A Good Old-Fashioned Campaign

Don't you people get it? (Flickr/Gage Skidmore)
In 2008, Barack Obama ran what was in some ways a revolutionary campaign. He took advantage of the possibilities of social media more than any candidate before him, allowing supporters to connect with each other without (too much) involvement or guidance from the campaign itself. They could design their own signs, set up their own meetings, figure out how to connect with the people they knew on their own. As a result, Obama volunteers felt a sense of ownership over the campaign in a way volunteers seldom do, leading them to work all the harder. But as far as I remember, Obama didn't go around saying, "This campaign is revolutionary" all that often. He may have talked about the campaign in lofty, poetic terms as something unique, but he didn't spend too much time talking about how special the campaign was specifically as an organizational effort. In fact, when a candidate starts saying how unique his campaign is, it's usually because he's failing at the traditional measures by which...

How Far Will the Supreme Court Go?

"Balls and strikes" my ass. (Flickr/DonkeyHotey)
Just a few days ago, most people ( including me ) thought that while Thomas, Scalia, and Alito might display their naked partisanship in deciding the fate of the Affordable Care Act, both Anthony Kennedy and Chief Justice John Roberts, concerned with maintaining the Court's legitimacy and integrity, would surely uphold the law. And now after the spectacle the justices made of themselves for three days, everyone seems certain that the law is doomed, in whole or in part. And it really was a spectacle, one in which, as E.J. Dionne says , the "conservative justices are prepared to act as an alternative legislature, diving deeply into policy details as if they were members of the Senate Health, Education, Labor and Pensions Committee." What, you thought the Supreme Court's job wasn't to decide if they personally like a particular law, but whether it's constitutional? How quaint. Justice Scalia even asked whether if the government can regulate the insurance industry, it can make you buy...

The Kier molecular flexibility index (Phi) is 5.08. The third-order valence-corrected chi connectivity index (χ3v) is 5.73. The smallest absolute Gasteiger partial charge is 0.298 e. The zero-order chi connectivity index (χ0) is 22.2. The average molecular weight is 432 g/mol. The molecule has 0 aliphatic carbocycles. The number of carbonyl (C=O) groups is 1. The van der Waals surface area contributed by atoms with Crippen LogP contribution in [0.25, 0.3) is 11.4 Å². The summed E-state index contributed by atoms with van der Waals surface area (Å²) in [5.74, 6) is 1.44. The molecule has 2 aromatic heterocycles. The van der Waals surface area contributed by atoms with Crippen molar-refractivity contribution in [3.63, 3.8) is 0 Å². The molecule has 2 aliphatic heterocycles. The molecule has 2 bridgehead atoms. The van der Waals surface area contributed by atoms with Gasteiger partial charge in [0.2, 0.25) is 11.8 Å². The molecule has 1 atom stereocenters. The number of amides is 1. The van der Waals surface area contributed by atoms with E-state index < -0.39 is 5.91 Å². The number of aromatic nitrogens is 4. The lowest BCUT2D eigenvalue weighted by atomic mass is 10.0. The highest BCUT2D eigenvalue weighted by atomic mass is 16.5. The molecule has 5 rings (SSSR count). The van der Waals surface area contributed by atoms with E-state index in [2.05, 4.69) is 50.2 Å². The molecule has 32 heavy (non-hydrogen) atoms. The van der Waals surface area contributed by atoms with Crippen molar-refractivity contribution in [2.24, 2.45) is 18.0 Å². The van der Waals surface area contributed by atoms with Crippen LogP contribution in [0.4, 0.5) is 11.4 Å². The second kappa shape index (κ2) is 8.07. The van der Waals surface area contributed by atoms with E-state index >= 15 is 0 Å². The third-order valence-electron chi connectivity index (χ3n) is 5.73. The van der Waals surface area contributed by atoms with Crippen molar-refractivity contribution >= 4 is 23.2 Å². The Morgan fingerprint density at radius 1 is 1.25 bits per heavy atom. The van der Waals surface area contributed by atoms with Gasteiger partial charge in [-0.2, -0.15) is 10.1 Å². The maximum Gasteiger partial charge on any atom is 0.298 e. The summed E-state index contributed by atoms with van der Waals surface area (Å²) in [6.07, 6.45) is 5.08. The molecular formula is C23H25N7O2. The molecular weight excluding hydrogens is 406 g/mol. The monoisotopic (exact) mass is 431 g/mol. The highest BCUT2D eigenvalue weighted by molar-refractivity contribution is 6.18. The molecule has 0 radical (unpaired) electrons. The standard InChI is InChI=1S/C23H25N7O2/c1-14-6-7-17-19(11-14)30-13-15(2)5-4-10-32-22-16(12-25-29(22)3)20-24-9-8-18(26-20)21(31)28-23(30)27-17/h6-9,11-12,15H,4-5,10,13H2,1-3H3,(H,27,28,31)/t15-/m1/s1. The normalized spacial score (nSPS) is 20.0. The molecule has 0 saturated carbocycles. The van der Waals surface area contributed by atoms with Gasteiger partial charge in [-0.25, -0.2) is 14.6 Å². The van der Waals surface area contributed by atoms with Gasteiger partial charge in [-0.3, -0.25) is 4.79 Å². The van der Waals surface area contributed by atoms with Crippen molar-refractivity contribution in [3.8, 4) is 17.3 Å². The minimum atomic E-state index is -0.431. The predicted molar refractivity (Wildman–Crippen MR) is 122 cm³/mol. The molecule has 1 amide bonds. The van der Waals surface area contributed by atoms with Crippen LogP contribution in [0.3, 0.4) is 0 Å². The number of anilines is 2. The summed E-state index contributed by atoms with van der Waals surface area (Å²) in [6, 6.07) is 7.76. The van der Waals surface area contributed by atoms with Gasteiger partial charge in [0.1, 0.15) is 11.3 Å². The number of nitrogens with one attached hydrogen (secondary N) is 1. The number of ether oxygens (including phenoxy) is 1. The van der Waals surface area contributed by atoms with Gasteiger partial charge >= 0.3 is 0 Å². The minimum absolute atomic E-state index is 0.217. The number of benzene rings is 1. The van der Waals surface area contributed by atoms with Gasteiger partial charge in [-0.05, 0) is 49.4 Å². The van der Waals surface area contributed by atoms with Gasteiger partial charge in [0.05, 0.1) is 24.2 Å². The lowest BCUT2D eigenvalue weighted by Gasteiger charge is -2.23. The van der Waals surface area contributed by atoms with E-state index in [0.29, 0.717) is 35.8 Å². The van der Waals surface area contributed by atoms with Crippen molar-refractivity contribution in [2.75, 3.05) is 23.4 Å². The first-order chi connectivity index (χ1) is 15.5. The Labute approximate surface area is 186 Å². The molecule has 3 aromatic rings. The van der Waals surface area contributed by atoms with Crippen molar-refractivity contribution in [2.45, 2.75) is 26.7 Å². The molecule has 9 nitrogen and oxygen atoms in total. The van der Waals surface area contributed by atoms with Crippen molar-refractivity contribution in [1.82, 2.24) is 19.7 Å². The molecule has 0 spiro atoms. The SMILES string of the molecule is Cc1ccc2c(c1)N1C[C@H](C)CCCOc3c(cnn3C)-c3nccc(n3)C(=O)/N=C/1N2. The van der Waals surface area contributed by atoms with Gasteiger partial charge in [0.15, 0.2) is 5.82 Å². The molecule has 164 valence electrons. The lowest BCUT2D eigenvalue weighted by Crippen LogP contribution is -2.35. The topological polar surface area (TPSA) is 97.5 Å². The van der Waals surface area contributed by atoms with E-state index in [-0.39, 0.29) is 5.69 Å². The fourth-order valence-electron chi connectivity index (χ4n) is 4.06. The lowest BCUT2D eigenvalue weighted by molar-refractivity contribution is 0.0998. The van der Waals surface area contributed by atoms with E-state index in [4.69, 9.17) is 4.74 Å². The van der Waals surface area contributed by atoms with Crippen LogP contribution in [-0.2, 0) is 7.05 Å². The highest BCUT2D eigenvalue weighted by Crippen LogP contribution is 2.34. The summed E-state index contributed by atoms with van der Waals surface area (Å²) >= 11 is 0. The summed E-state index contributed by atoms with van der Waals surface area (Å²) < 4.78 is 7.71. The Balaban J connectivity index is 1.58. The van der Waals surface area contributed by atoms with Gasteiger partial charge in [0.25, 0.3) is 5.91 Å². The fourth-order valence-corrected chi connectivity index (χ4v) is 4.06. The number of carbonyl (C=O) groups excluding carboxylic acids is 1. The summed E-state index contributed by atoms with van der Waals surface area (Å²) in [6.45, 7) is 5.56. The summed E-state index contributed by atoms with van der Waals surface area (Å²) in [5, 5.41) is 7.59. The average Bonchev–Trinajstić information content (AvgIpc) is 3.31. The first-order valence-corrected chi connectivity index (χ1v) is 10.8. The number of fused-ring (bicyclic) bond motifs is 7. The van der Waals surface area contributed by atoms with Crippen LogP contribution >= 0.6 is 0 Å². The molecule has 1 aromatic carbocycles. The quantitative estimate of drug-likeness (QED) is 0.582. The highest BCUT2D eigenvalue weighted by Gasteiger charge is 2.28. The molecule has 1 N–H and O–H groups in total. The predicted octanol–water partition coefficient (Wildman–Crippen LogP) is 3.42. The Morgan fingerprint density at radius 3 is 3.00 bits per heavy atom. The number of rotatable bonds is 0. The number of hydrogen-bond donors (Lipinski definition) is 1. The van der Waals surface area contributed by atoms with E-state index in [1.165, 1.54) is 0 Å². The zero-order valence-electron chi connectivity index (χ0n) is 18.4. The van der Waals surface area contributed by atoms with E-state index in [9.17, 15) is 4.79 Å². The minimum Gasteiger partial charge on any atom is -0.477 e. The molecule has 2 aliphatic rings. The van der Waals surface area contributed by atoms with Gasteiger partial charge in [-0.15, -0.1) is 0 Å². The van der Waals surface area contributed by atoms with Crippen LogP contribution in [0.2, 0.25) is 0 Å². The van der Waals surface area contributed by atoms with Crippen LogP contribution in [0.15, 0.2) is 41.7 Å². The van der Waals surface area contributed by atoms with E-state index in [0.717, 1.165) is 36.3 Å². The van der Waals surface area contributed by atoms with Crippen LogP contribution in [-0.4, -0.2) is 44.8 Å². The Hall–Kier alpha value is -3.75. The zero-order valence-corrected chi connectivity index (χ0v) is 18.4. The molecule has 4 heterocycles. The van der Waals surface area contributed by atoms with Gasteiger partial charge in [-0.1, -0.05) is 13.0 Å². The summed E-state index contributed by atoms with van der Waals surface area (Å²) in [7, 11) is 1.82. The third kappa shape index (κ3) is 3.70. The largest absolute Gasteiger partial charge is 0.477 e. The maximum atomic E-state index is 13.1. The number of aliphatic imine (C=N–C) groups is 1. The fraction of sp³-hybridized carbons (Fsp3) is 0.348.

Obama Administration Oddly Scandal-Free

President Obama at the Solyndra factory (photo by the White House)
A little over a year ago, Congressman Darrell Issa, who as chairman of the House committee on government oversight is in charge of investigating the Obama administration, called Obama's "one of the most corrupt administrations" in American history. So to work he went, ferreting out wrongdoing and malfeasance, following the trail of corruption wherever it led. And most prominently it led to Solyndra, the solar cell manufacturer whose bankruptcy left the government holding the bag for half a billion dollars in loan guarantees. The investigation is finally nearing its end. Tremble, ye betrayers of the public trust, and behold Issa's wrath : "Is there a criminal activity? Perhaps not," Oversight and Government Reform Committee Chairman Darrell Issa told POLITICO after last Tuesday’s showdown with Energy Secretary Steven Chu. "Is there a political influence and connections? Perhaps not. Did they bend the rules for an agenda, an agenda not covered within the statute? Absolutely." Wow. It's...